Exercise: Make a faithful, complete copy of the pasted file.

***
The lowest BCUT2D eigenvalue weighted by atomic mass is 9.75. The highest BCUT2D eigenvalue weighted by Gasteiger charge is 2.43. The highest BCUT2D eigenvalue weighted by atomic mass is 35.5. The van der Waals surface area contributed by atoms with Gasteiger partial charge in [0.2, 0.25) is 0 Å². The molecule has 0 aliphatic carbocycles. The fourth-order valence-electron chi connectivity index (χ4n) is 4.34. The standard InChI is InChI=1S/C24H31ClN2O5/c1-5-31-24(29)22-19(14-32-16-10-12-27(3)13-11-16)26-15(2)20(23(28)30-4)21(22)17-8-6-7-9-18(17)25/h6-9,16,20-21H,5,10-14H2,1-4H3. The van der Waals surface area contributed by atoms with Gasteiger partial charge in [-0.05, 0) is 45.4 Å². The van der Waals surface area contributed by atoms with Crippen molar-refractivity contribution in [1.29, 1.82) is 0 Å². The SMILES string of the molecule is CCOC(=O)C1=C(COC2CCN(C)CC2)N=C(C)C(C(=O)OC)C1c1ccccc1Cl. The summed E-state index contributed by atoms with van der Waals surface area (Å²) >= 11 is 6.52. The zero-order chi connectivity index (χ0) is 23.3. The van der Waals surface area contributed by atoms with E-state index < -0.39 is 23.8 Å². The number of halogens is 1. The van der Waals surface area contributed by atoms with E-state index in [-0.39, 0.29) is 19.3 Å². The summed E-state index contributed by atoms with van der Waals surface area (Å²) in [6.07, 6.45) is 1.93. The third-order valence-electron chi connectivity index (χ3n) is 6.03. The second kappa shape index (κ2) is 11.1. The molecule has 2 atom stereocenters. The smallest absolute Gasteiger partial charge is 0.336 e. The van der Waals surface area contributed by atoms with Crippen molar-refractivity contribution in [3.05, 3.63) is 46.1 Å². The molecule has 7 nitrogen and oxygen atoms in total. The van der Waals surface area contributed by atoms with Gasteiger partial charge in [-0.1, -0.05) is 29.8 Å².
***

The lowest BCUT2D eigenvalue weighted by atomic mass is 9.75. The highest BCUT2D eigenvalue weighted by Gasteiger charge is 2.43. The highest BCUT2D eigenvalue weighted by atomic mass is 35.5. The van der Waals surface area contributed by atoms with Gasteiger partial charge in [0.2, 0.25) is 0 Å². The molecule has 0 aliphatic carbocycles. The fourth-order valence-electron chi connectivity index (χ4n) is 4.34. The standard InChI is InChI=1S/C24H31ClN2O5/c1-5-31-24(29)22-19(14-32-16-10-12-27(3)13-11-16)26-15(2)20(23(28)30-4)21(22)17-8-6-7-9-18(17)25/h6-9,16,20-21H,5,10-14H2,1-4H3. The van der Waals surface area contributed by atoms with Gasteiger partial charge in [-0.05, 0) is 45.4 Å². The van der Waals surface area contributed by atoms with Crippen molar-refractivity contribution in [1.29, 1.82) is 0 Å². The SMILES string of the molecule is CCOC(=O)C1=C(COC2CCN(C)CC2)N=C(C)C(C(=O)OC)C1c1ccccc1Cl. The summed E-state index contributed by atoms with van der Waals surface area (Å²) >= 11 is 6.52. The zero-order chi connectivity index (χ0) is 23.3. The van der Waals surface area contributed by atoms with E-state index < -0.39 is 23.8 Å². The number of halogens is 1. The van der Waals surface area contributed by atoms with E-state index in [-0.39, 0.29) is 19.3 Å². The summed E-state index contributed by atoms with van der Waals surface area (Å²) in [6.07, 6.45) is 1.93. The third-order valence-electron chi connectivity index (χ3n) is 6.03. The second kappa shape index (κ2) is 11.1. The molecule has 2 atom stereocenters. The smallest absolute Gasteiger partial charge is 0.336 e. The van der Waals surface area contributed by atoms with Crippen molar-refractivity contribution in [3.05, 3.63) is 46.1 Å². The molecule has 7 nitrogen and oxygen atoms in total. The van der Waals surface area contributed by atoms with Gasteiger partial charge in [-0.1, -0.05) is 29.8 Å².